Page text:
Other current approaches have integrated planning and scheduling in the same system as HSTS (Muscettola 1994) by instantiating state variables into a temporal database. These state variables are very different from predicate logic formulae used by PRODIGY, although they are merely a convenient shorthand for logic, leading to no loss in expressivity. Also the O-PLAN2 (Tate, Drabble, and Kirby 1994) integrates planning, scheduling, execution, and monitoring within a system that also uses an activity-based plan representation. Based on HTN, it requires a lot of hand-coding of domain operations and refinement of these operations in hierarchical levels. Other systems are temporal-based planners, such as IxTeT (Ghallab and Laruelle 1994). It is a least commitment planner that uses a graph-based algorithm for detecting resource conflicts between parallel actions. The time logic relies on a restricted interval algebra represented by time points. Time points are seen as symbolic variables where temporal constraints can be posted. The world is described by a set of multivalued domain attributes temporally qualified into instantaneous events and persistent assertions and a set of resource attributes. SPIKE (Jonsson et al. 2000) was initially used for science operations for the Hubble space telescope ground system, but then it was adapted to schedule a variety of astronomical scheduling problems. It has faced the problem using CS techniques.
Magpen (Ai-Chang et al. 2003) is part of the Mars Exploration Rover mission. It is a system that merges ideas from CS as propagation and consistency checking and planning. The planner system called EUROPA (Frank, Jonsson, and Morris 2000) is an evolution of the Deep Space One planner (Muscettola 1994). The partial plan that it builds consists of a set of intervals connected by constraints. This plan is modified using search-based methods until the plan is a valid one.
All these systems differ from our approach in that they had to (re-)implement the planners to handle scheduling information, while we have used an "old" planner with a powerful representation of domains and defined a set of simple time-handling functions that introduce time management in an intuitive way almost equivalent to the expressive power of other tools.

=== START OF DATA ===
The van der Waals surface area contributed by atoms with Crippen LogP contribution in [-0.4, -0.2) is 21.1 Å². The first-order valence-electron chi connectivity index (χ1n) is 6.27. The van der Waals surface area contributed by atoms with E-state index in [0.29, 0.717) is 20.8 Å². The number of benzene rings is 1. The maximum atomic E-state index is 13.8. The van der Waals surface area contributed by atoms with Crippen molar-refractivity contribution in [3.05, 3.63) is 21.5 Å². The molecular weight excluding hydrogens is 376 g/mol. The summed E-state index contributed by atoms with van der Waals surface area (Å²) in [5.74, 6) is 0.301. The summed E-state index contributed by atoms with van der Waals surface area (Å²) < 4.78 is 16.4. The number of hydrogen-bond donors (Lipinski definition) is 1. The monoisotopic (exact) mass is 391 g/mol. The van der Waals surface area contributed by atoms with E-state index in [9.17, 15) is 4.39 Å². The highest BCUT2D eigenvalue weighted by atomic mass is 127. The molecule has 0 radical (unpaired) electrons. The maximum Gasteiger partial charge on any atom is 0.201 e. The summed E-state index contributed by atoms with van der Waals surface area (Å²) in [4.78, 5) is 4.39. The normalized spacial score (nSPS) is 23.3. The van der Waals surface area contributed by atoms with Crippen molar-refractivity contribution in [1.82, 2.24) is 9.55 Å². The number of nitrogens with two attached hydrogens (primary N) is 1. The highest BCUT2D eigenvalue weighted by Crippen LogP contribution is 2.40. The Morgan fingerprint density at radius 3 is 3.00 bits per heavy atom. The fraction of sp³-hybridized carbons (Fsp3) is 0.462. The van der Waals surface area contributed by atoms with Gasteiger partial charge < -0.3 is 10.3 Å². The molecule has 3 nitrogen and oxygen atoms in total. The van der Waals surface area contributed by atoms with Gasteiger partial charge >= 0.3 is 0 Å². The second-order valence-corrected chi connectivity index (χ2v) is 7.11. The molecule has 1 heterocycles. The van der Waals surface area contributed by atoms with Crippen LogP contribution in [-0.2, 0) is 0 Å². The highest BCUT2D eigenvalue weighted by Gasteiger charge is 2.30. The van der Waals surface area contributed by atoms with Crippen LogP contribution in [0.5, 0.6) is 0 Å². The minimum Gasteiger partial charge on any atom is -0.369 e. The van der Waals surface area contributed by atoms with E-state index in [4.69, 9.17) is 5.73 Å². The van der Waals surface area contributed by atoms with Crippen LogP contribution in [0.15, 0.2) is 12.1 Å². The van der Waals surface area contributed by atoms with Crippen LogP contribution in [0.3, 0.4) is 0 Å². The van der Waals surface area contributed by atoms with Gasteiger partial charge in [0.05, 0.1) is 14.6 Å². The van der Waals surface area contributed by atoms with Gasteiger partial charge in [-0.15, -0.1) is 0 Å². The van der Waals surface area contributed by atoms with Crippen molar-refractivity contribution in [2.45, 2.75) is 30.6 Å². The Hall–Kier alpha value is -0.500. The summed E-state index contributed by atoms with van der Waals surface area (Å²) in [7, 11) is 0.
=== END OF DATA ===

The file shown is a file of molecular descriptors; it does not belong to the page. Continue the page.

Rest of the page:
ASPEN (Rabideau et al. 1999) uses an AI planner with a richer representation in activities so the user can easily provide start times, end times, duration, and use of one or more resources. Some algorithms this planner uses to solve the problem belong to the scheduling area (such as the schedule iterative repair algorithm). ASPEN is part of CASPER (continuous activity scheduling planning execution and replanning) (Rabideau et al. 2000). It provides functionality to work in dynamic environments, a requirement for most NASA projects (Chien et al. 1999; Chien et al. 2002; Chien et al. 2003; Estlin et al. 1999; Willis, Rabideau, and Wilklow 1999). Our planner uses specific planning algorithms that can handle a subset of the scheduling problem, sufficient for solving tasks in the HISPASAT domain. We do not need replanning, operations monitoring, or execution because these operations are not as critical as on-board missions, and planning execution time is not a high priority. The flexibility to schedule the operations is one of the main features of this domain as opposed to onboard missions where maximizing the weighted sum of the scheduled observations is one of the main issues.